The Next Generation of American Dreamers

A few weeks ago, I had a blinding flash of the obvious.  What about the children and youths of the Great Recession?

While it’s common fare these days to hear presentations about the so-called Millennials — those young people born between 1982 and 2004, who are now seven years old to their late 20s – little has been said about how our nation’s current economic struggle will impact their thinking.

Millenials are often said to be highly nurtured, told they are “special” by their parents, and described as impatient or having a sense of entitlement about workplace advancement.  They have been described as  possessing a “different” kind of work ethic, so much so that teachers and managers have been encouraged to understand the learning and work styles of Millennials in order to inculcate them to the world of work.

So back to my flash…  It occurred to me that most of the research done on this particular generation and their attitudes about the workplace and life-in-general was done pre-Great Recession when there was a general sense of affluence.

So, what impact has the Great Recession had on the mindset of these Millennials?

How do these young people view the world as they sit poised to take over the reins and lead it?  After growing up in a sense of relative privilege, this new climate in which they are navigating is new territory.  Jobs and opportunities are no longer as readily available as they have been brought up to believe.  After all, in the past few years, we’ve seem almost nine million jobs lost, not to mention the several other million people struggling with long-term unemployment and underemployment.  Even for the Millenials who are not yet in the workplace, the economic experiences of parents, siblings, relatives and friends must have an impact on their view of the world and life.

Neil Howe and William Strauss are two of the preeminent historians that have mapped the impact of generations on our nation’s history, and how each generation is shaped by major events and shared experiences. In their analysis, generations are shaped by a “turning” – the series of events that influence the thinking and approach of generations to come.  An example of this would be the Great Depression/World War II shaping the “G.I.” generation, or the Vietnam/Civil Rights/Watergate era shaping the Boomers. (See http://www.lifecourse.com/mi/insight/timelines/generations.html)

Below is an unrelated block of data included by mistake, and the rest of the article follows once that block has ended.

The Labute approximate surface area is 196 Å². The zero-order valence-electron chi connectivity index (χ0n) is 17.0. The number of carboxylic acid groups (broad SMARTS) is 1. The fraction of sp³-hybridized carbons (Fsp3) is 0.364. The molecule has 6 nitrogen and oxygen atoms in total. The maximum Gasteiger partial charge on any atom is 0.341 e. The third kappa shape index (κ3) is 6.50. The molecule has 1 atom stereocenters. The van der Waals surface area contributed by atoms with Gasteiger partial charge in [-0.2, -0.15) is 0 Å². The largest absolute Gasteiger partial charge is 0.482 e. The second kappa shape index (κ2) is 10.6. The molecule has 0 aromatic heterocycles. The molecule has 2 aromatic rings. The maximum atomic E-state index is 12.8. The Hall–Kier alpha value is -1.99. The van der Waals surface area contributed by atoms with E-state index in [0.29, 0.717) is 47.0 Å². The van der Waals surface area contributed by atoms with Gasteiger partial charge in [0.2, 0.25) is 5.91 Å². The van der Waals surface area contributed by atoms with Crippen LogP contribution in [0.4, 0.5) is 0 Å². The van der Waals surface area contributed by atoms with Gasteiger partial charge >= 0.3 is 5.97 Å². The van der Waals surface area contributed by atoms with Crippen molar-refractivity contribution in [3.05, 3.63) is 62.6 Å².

It makes sense that these “turning” events shaped how future generations have perceived their role in the world.  I wonder if the Great Recession will qualify as new “turning” phenomena that help shape how the Millennials and subsequent generations will view their world?

Taking on the “ambition gap.”

In his 2005 tome “The World Is Flat,” Thomas Friedman coined the term “the ambition gap” to describe the disparity he saw between young Americans and their peers in places like China and India.  He described youth in these emerging economies as being driven by  ambition and a hyper-work ethic.  Those young people living in America?  Not so much.  But I wonder could a stronger work ethic and sense of ambition among our youth be a byproduct of the Great Recession?

It seems to me that ambition and work ethic are driven by two things.  First, you have to have strong motivation to change your situation — no doubt that poverty and economic hardship is an excellent motivator.  But you also need to couple that motivation for change with a sense of opportunity and efficacy.  This means you have to believe that your hard work will actually pay off in the long run.  Society has to allow you to advance when you maintain a personal commitment to make that advancement possible.  When combining a strong desire for change with a belief in opportunity and efficacy, there is a powerful combustion of internal motivation.  These were the driving factors for immigrants who have voluntarily come to America since its earliest days.

But with today’s American youth, it seems that the “ambition gap” — the lack of ambition, that is — is facilitated by a few factors.  I’m going to make some generalizations here, but see if they ring true.

Parenting and Affluence

Some young people have everything they think they need, having grown up in environments of privilege with plenty of consumable goods and services.  For some of these children and their families, this consumption was an illusion supported by readily available credit obtained in many forms.  In fact, this consumption culture led to a negative savings rate in the mid 2000’s where the average American household was routinely spending more than it brought in each year. (See “The Decline in the U.S. Personal Saving Rate: Is It Real and Is It a Puzzle? by Massimo Guidolin and Elizabeth A. La Jeunesse, Federal Reserve Bank of St. Louis Review, November/December 2007)

Of course, some children grew up in homes of real wealth that allowed them to enjoy a very high standard of living (at least compared to the much of humanity).

Whether the wealth is real or illusory, when material needs seem to come automatically and when work occurs away from the home or is very abstract, it is difficult to communicate to children what the world of work is and the degree of effort that work entails.  True confession here — I don’t think I’ve been the most effective parent in this regard.  It is very challenging to find a balance between readily providing for your children and equipping them with the tools, skills, and sense of reality to make it on their own.

Cycles and Culture of Poverty

On the other side of the equation, there are millions of youths trapped in poverty — both urban and rural.  For young people of color, this trap is rooted in a historical context of racial discrimination and social injustice.  For non-minorities, racism may not be the driving factor, but through family dysfunctions and other difficult experiences, the family has fallen into a cycle and culture of poverty.  In today’s America, many young people living in a world of poverty can not see any way to crack the code of social advancement.   For these young Americans, the Great Recession is nothing new.

Good News-Bad News